A house was first built at Enniscoe by the Jackson family in the 1760s and, fifty years later, the family engaged the Waterford architect John Roberts to significantly extend this original building. In 1834 the house was passed to the Pratt family of Co. Cavan, subsequently to a cousin and finally in 1984 to Susan Kellett, a direct descendant of the Jackson family. Since the mid-1980s the house has undergone a large restoration programme, including repairs to the chimneys, downpipes, rendering, and interior plasterwork. To assist these works the Irish Georgian Society awarded a grant of €4,218 in 2002 towards window replacement, and had previously assisted with the restoration of said decorative plasterwork in the stairhall.
Brief description of project:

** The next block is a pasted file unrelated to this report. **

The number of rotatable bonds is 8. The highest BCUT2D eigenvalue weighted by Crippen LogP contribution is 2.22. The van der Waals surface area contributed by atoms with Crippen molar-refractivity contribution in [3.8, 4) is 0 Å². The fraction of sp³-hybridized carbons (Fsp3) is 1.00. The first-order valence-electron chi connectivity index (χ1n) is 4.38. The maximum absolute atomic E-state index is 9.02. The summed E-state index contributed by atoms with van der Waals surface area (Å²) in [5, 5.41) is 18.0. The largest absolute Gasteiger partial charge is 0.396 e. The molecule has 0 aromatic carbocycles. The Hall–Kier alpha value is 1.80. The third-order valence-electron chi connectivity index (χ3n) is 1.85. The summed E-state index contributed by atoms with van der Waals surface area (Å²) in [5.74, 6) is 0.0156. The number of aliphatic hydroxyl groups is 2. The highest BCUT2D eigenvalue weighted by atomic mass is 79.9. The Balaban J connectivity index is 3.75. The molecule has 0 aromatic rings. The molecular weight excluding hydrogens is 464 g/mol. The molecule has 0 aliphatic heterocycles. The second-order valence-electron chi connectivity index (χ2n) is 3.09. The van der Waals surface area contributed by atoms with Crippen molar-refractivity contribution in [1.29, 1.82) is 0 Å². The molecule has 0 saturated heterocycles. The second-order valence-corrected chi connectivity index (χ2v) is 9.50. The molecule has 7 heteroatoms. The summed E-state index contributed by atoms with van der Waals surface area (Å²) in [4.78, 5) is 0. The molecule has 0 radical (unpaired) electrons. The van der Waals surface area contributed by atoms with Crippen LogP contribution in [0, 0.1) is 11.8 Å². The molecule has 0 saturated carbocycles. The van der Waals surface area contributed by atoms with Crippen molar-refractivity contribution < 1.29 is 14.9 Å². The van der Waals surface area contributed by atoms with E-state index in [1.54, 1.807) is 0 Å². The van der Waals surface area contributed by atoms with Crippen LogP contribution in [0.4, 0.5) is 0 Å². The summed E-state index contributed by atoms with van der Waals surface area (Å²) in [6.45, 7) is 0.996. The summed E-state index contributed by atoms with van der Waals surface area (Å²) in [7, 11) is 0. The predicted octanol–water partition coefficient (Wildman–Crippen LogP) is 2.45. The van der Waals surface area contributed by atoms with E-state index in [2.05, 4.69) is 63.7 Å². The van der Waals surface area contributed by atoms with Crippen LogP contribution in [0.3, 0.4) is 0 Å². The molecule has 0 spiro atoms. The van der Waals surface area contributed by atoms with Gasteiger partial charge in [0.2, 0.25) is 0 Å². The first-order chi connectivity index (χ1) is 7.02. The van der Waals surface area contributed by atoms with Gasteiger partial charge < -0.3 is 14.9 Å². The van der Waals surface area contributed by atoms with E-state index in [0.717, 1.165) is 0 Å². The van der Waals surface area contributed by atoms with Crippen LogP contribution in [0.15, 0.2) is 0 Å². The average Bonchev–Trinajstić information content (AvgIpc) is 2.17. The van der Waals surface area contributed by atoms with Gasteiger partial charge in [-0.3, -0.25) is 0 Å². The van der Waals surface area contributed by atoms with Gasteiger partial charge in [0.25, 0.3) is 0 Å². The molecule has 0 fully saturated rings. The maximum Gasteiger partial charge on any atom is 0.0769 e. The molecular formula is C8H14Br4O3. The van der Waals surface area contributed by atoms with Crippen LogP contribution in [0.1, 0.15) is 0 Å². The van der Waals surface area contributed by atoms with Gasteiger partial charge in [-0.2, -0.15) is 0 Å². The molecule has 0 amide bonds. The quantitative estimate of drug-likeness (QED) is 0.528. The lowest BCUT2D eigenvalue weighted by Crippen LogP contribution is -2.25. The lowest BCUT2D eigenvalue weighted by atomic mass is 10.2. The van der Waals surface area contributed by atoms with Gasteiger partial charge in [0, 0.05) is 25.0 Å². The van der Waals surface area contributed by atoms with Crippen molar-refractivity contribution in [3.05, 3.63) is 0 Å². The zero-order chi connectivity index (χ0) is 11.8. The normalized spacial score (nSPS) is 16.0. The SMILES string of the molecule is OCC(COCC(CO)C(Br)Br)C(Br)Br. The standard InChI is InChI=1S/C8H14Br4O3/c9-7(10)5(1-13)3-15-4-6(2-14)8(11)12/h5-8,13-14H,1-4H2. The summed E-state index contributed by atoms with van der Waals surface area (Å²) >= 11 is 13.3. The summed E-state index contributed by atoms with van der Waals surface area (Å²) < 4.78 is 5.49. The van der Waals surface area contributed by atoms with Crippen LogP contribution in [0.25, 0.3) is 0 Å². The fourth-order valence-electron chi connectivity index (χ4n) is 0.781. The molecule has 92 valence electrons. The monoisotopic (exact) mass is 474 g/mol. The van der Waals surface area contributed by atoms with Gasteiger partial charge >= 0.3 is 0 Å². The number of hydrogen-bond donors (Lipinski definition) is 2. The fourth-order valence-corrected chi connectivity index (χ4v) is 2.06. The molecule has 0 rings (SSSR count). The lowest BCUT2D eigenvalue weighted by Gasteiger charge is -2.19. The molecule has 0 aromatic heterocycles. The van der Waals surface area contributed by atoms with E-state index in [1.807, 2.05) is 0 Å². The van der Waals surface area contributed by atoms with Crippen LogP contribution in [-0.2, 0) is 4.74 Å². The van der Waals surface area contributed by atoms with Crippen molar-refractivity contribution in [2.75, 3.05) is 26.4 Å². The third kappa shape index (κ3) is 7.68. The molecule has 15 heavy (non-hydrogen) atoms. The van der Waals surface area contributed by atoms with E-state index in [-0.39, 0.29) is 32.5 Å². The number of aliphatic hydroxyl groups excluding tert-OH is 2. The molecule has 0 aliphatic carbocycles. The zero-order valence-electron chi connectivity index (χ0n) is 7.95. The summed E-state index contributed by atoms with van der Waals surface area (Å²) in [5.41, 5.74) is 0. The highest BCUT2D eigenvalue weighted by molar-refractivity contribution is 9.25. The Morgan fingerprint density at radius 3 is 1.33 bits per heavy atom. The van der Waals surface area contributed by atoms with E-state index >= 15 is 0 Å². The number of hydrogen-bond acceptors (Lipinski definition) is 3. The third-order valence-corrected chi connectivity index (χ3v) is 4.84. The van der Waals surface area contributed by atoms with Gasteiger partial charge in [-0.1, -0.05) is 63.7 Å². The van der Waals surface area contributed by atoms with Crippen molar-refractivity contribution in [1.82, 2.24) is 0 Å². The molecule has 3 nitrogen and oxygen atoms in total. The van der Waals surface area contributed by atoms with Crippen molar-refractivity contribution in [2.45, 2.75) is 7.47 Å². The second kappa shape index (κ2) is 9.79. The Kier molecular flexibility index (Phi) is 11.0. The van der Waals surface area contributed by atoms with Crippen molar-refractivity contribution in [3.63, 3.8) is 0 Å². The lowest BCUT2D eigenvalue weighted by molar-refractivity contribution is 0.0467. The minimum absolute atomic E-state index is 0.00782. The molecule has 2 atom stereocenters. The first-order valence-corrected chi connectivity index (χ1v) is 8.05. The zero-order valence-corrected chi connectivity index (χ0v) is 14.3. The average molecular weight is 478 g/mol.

The decayed windows faced westwards and thus were subject to extreme weather conditions. They had rotted as a result and as they were not salvageable were in need of replacement. Work included replacing the windows in red deal timber to a profile that was copied from a surviving sash window in the centre of the building, and which dated to 1750.
Enniscoe is a two storey country house across five bays and over a basement. The pedimented central doorway possesses Doric columns and pilasters flanked by sidelights. Square headed, timber sash windows of six-over-six configuration feature on both floors and are set into rendered stone walls. The hipped roof surmounts the structure which also contains five bays on each end. The interior is rife with Adamesque decoration, an oval staircase, a glazed dome and Georgian plasterwork depicting sphinxes, urns, and Classical figures.
Sources: A Guide to Irish Country Houses, by Mark Bence-Jones
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